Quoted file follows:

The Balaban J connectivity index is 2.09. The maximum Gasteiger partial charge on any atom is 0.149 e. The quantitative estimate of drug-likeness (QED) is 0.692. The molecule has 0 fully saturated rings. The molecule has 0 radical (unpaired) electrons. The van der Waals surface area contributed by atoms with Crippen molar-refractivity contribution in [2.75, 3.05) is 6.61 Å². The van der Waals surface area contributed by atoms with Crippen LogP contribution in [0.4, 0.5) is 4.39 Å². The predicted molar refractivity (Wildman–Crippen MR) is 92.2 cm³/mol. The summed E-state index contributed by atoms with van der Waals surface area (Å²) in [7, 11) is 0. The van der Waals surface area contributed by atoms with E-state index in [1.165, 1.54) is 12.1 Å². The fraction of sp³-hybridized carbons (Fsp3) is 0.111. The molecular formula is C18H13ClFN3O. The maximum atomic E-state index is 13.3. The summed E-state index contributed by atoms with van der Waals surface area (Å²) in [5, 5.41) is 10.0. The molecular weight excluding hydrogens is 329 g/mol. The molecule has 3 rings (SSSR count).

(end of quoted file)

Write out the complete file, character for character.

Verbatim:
The Balaban J connectivity index is 2.09. The maximum Gasteiger partial charge on any atom is 0.149 e. The quantitative estimate of drug-likeness (QED) is 0.692. The molecule has 0 fully saturated rings. The molecule has 0 radical (unpaired) electrons. The van der Waals surface area contributed by atoms with Crippen molar-refractivity contribution in [2.75, 3.05) is 6.61 Å². The van der Waals surface area contributed by atoms with Crippen LogP contribution in [0.4, 0.5) is 4.39 Å². The predicted molar refractivity (Wildman–Crippen MR) is 92.2 cm³/mol. The summed E-state index contributed by atoms with van der Waals surface area (Å²) in [7, 11) is 0. The van der Waals surface area contributed by atoms with E-state index in [1.165, 1.54) is 12.1 Å². The fraction of sp³-hybridized carbons (Fsp3) is 0.111. The molecular formula is C18H13ClFN3O. The maximum atomic E-state index is 13.3. The summed E-state index contributed by atoms with van der Waals surface area (Å²) in [5, 5.41) is 10.0. The molecular weight excluding hydrogens is 329 g/mol. The molecule has 3 rings (SSSR count).